The Weekend Theater in Little Rock offers an engaging slice of life during wartime with its production of John DiFusco's Vietnam War drama “Tracers.”
The play, directed by first-timer Frank O. Butler, follows the experiences of six young Marines before, during and after the war. Together, the grunts face about everything the bitter conflict had to offer — from the horrors of combat to the escapist joy of sex and drugs. The ones who return home alive are forever changed, marked physically and emotionally by what happened a world away.
Butler has assembled a fine cast for the drama, which is good because — standing on a Spartan set and among few props — they shoulder the entire weight of the production. The youthful group doesn’t look much different than many of the era’s 18- and 19-year-old soldiers, particularly actor Jason D. Willey, who brings a wide-eyed look of naivete to the role of Dinky Dau. It's a portrait made all the more devastating when Dinky emerges post-war in a wheelchair with a heroin addiction.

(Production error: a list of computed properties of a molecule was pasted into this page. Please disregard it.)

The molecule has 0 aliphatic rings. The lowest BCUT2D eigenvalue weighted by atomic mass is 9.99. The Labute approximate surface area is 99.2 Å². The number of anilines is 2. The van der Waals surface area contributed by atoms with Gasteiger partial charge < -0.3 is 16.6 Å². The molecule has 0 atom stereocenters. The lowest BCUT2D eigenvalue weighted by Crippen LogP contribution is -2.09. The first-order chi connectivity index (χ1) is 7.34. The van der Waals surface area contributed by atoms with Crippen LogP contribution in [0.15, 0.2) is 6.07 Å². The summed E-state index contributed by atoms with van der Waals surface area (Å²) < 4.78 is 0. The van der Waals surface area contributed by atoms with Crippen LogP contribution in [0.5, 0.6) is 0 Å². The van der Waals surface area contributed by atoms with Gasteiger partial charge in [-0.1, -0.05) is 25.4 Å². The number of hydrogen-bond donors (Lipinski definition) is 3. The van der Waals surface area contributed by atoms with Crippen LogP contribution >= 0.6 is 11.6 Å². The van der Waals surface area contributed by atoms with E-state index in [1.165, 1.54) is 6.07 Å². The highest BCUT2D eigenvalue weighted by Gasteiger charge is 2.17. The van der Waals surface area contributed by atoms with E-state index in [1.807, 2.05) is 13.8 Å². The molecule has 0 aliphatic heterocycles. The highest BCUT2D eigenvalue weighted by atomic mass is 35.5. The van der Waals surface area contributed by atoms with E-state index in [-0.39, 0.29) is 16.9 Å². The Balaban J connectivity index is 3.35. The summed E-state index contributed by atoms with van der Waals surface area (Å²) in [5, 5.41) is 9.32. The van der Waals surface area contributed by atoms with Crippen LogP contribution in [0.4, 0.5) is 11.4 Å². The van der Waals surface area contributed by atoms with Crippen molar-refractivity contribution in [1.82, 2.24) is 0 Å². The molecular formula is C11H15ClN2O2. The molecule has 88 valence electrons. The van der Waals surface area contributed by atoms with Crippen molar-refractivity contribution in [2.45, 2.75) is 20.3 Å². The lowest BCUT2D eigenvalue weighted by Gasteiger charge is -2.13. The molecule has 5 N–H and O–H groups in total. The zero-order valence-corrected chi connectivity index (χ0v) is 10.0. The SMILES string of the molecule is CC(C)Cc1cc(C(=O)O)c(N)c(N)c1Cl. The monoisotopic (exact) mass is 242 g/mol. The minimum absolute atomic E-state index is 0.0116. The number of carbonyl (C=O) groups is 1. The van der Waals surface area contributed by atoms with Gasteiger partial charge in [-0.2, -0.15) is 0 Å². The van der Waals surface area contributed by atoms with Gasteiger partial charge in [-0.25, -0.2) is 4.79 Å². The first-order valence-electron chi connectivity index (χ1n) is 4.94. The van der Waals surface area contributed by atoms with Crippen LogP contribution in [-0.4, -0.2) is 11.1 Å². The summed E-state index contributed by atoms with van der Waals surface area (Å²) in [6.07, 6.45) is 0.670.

Other stand-outs include John Andrew Ellis, as an intellectual grunt who hides behind the pages of “Steppenwolf” to avoid bonding with fellow soldiers; Evan Tanner, who struggles to bridge the widening gap between himself and his girlfriend at home; Ralusrai Richardson, perfectly cast as a charismatic squad leader; and Duane Jackson, whose turn as a profane drill sergeant would make “Full Metal Jacket” sadist R. Lee Ermey proud.
“Tracers” is valuable as a record of Vietnam War experiences; it was written by its original cast of Vietnam vets. It begins with impressionist flashbacks of soldiers' experiences from different points of view before settling into a nearly chronological series of scenes. All the while, the audience can mark time by the rock music playing in the background.
Some of the melodrama and histrionics of the play's final, awkwardly staged battle scene seem overwrought, but the sincerity and emotion behind the production's quieter moments more than compensate. But the subject matter, writing and chemistry of the cast make “Tracers” one hell of a tour of duty.
— By Lance Turner